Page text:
Chapter 10 - In which I find that my dear wife was not exaggerating when she told me her parents were crazy.

In retrospect, I should have seen it coming.  My father-in-law always seemed a little too good to be true, constantly smiling and telling the church he pastored (and everyone else) about how GREAT JESUS IS!  I assumed it was a Midwest thing.  My wife’s family is from Iowa, and I’m from New England.  When my wife moved here, she became visibly upset after we went grocery shopping:

Me: Are you OK?
Her: That cashier was SO RUDE!
Me: What are you talking about?  She didn’t even talk to us!
Her: I know, right?  How rude!

That about sums up the difference between Midwestern and New England culture.

My experience growing up Catholic was that no one ever smiled in church or talked about how GREAT IT WAS TO BE CATHOLIC!  So when I met my in-laws and went to their tiny Baptist church where my father-in-law was the pastor, it was quite a different experience.  Even though the service was tame by megachurch standards (which I had yet to experience), everything felt different.  People I didn’t know welcomed me, said hello, and seemed happy to be there.  The cross at the front of the church didn’t have a giant bleeding statue of Jesus’ corpse nailed to it.

The weirdest thing?  The whole place was full of BIBLES!  Just lousy with ‘em!  There was one for everyone so you could make sure the pastor wasn’t making shit up.  Catholic churches have one giant Bible for the priest, and a Cliff Notes version for everyone else called a missalet.  It contains snippets from the Bible, as well as a crib sheet on when to bow and when to stand, and stern instructions to non-Catholics to not even THINK about taking Communion.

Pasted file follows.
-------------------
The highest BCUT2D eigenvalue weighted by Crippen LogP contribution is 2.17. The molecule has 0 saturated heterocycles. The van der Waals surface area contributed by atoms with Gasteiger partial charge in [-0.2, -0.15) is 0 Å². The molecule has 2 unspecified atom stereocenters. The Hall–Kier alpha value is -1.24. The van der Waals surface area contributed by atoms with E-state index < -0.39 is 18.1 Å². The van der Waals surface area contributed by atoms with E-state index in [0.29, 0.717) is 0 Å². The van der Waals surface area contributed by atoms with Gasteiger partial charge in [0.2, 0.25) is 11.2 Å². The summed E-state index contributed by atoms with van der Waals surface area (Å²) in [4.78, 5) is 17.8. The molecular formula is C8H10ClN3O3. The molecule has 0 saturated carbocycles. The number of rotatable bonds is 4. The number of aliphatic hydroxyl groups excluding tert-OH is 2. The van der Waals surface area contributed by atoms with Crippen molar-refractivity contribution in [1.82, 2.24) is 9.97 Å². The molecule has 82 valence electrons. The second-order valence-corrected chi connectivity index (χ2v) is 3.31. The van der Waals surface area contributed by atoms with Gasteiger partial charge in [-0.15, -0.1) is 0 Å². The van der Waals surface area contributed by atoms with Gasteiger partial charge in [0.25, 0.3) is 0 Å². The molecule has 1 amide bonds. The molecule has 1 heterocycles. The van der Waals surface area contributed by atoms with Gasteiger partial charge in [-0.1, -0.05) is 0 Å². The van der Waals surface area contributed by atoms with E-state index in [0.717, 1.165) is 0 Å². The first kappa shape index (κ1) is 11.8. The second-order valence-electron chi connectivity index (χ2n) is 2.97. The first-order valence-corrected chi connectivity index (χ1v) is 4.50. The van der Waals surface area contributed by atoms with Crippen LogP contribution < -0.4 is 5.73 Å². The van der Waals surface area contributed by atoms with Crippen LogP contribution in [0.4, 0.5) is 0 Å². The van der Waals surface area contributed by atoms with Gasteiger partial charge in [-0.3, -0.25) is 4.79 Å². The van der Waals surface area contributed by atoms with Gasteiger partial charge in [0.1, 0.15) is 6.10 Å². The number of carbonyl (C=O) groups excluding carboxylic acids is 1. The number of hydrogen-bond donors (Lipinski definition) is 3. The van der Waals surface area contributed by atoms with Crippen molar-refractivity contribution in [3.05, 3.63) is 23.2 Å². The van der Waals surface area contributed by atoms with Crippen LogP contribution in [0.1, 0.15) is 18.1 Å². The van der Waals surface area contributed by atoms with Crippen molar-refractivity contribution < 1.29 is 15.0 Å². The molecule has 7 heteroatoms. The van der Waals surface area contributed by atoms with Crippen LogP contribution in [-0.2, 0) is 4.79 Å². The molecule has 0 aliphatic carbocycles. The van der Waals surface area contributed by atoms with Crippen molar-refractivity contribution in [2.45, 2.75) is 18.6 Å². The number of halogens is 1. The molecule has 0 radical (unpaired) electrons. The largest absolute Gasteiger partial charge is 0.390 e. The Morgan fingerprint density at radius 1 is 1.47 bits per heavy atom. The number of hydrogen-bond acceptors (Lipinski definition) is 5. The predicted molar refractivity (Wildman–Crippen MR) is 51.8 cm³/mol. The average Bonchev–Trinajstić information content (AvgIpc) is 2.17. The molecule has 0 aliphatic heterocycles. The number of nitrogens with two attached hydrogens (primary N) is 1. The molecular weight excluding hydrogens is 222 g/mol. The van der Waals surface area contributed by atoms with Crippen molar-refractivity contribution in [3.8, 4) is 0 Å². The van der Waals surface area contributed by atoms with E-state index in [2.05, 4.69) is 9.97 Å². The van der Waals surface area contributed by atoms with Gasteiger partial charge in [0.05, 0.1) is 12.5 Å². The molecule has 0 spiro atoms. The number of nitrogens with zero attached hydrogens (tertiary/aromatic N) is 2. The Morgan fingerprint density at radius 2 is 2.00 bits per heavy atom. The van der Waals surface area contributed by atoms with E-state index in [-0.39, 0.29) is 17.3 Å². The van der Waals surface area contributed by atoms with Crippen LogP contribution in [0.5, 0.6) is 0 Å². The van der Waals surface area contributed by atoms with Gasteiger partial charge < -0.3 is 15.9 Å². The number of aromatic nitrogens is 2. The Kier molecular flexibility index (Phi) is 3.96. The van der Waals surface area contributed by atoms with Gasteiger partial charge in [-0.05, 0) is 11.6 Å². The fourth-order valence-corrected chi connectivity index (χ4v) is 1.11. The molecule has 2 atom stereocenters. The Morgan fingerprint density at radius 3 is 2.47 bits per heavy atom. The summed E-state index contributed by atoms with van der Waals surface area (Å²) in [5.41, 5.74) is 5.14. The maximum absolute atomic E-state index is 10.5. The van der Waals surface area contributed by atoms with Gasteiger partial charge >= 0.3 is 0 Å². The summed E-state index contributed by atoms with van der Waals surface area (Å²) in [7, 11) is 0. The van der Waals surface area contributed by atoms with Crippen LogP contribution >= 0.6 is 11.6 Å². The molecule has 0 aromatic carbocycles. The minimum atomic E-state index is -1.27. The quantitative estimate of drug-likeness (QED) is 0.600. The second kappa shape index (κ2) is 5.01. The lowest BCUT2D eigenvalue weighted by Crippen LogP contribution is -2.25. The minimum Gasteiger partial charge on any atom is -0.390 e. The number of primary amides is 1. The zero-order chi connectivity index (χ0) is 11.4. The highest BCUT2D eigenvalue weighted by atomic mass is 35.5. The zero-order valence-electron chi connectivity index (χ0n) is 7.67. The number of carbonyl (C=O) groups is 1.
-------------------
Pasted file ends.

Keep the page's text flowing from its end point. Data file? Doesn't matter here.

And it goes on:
My wife’s family and their church seemed like exactly what I was looking for.  Of course, my wife had told me stories.  Oh, had she told me stories.  Stories of the huge screaming matches her parents had when she was younger, and the hurtful comments her dad made about her mom in my wife’s presence - starting when my wife was three years old.  The story of when her mom threatened to leave and her dad woke up her three younger siblings (who were about eight years old) in the middle of the night, lined them up in front of her mom and told them her mother was going to leave them.

There were more.  But on some level, I dismissed these stories.  I don’t know why.  Was it because her dad seemed so happy now?  Maybe, but cracks occasionally showed.  I was witness to some screaming matches, though they seemed less intense than what my wife had described.  Was it because I just wanted to believe that Jesus could change someone?  That was probably part of it.  

But I think the real reason can be found in a book called Matilda by Roald Dahl.  

Its a children’s book.  The villain is a character who is the headmistress of a school in England.  She’s referred to as the Trunchbull, and she’s a terror.  She locks kids in a tiny cupboard with broken glass on the walls.  She grabs a girl by the pigtails, whips her around like a lasso, and throws her over the playground fence.  Why?  Because she doesn’t like pigtails.  You get the idea.

The book contains this quote about her, made by the heroine Matilda, who is an extremely gifted child.  In regards to why no one has stopped the Trunchbull’s outrageous behavior, she says: